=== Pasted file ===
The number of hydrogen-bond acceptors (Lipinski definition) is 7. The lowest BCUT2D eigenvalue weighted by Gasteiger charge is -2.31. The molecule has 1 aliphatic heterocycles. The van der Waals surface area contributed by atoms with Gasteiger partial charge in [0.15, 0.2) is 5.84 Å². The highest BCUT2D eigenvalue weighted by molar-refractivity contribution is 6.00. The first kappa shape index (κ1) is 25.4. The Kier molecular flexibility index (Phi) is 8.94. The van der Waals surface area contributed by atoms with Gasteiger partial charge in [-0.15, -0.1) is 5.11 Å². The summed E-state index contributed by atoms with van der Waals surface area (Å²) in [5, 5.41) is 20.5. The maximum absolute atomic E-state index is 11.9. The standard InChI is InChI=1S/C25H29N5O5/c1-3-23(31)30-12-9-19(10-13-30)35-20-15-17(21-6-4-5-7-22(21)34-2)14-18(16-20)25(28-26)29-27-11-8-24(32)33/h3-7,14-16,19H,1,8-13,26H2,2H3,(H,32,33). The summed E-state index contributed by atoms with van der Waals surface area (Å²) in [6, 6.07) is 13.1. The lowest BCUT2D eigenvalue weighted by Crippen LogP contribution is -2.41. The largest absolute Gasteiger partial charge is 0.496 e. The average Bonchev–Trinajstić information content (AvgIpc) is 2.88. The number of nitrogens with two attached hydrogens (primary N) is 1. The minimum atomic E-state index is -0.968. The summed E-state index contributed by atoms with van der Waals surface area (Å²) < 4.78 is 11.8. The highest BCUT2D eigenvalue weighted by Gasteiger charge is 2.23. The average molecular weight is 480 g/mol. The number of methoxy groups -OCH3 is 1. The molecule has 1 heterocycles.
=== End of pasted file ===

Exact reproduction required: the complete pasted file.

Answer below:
The number of hydrogen-bond acceptors (Lipinski definition) is 7. The lowest BCUT2D eigenvalue weighted by Gasteiger charge is -2.31. The molecule has 1 aliphatic heterocycles. The van der Waals surface area contributed by atoms with Gasteiger partial charge in [0.15, 0.2) is 5.84 Å². The highest BCUT2D eigenvalue weighted by molar-refractivity contribution is 6.00. The first kappa shape index (κ1) is 25.4. The Kier molecular flexibility index (Phi) is 8.94. The van der Waals surface area contributed by atoms with Gasteiger partial charge in [-0.15, -0.1) is 5.11 Å². The summed E-state index contributed by atoms with van der Waals surface area (Å²) in [5, 5.41) is 20.5. The maximum absolute atomic E-state index is 11.9. The standard InChI is InChI=1S/C25H29N5O5/c1-3-23(31)30-12-9-19(10-13-30)35-20-15-17(21-6-4-5-7-22(21)34-2)14-18(16-20)25(28-26)29-27-11-8-24(32)33/h3-7,14-16,19H,1,8-13,26H2,2H3,(H,32,33). The summed E-state index contributed by atoms with van der Waals surface area (Å²) in [6, 6.07) is 13.1. The lowest BCUT2D eigenvalue weighted by Crippen LogP contribution is -2.41. The largest absolute Gasteiger partial charge is 0.496 e. The average Bonchev–Trinajstić information content (AvgIpc) is 2.88. The number of nitrogens with two attached hydrogens (primary N) is 1. The minimum atomic E-state index is -0.968. The summed E-state index contributed by atoms with van der Waals surface area (Å²) < 4.78 is 11.8. The highest BCUT2D eigenvalue weighted by Gasteiger charge is 2.23. The average molecular weight is 480 g/mol. The number of methoxy groups -OCH3 is 1. The molecule has 1 heterocycles.